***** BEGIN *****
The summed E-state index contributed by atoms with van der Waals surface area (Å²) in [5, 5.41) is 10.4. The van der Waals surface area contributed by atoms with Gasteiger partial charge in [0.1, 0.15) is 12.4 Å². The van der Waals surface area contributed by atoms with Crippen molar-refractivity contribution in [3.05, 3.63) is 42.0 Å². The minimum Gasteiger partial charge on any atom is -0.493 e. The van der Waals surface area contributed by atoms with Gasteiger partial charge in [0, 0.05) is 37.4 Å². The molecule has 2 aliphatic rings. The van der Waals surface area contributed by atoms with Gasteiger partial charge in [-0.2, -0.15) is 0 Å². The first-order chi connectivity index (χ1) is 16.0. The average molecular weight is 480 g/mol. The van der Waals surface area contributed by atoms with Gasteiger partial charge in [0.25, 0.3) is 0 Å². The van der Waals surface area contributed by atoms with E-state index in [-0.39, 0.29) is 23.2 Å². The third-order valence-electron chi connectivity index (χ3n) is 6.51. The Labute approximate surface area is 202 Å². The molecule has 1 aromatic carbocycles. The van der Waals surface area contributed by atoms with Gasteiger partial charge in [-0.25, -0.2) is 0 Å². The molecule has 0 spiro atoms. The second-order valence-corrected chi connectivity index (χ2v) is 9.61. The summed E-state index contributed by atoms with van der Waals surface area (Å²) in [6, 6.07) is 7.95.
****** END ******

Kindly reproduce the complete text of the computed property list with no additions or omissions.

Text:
The summed E-state index contributed by atoms with van der Waals surface area (Å²) in [5, 5.41) is 10.4. The van der Waals surface area contributed by atoms with Gasteiger partial charge in [0.1, 0.15) is 12.4 Å². The van der Waals surface area contributed by atoms with Crippen molar-refractivity contribution in [3.05, 3.63) is 42.0 Å². The minimum Gasteiger partial charge on any atom is -0.493 e. The van der Waals surface area contributed by atoms with Gasteiger partial charge in [0, 0.05) is 37.4 Å². The molecule has 2 aliphatic rings. The van der Waals surface area contributed by atoms with Gasteiger partial charge in [-0.2, -0.15) is 0 Å². The first-order chi connectivity index (χ1) is 16.0. The average molecular weight is 480 g/mol. The van der Waals surface area contributed by atoms with Gasteiger partial charge in [0.25, 0.3) is 0 Å². The van der Waals surface area contributed by atoms with E-state index in [-0.39, 0.29) is 23.2 Å². The third-order valence-electron chi connectivity index (χ3n) is 6.51. The Labute approximate surface area is 202 Å². The molecule has 1 aromatic carbocycles. The van der Waals surface area contributed by atoms with Gasteiger partial charge in [-0.25, -0.2) is 0 Å². The molecule has 0 spiro atoms. The second-order valence-corrected chi connectivity index (χ2v) is 9.61. The summed E-state index contributed by atoms with van der Waals surface area (Å²) in [6, 6.07) is 7.95.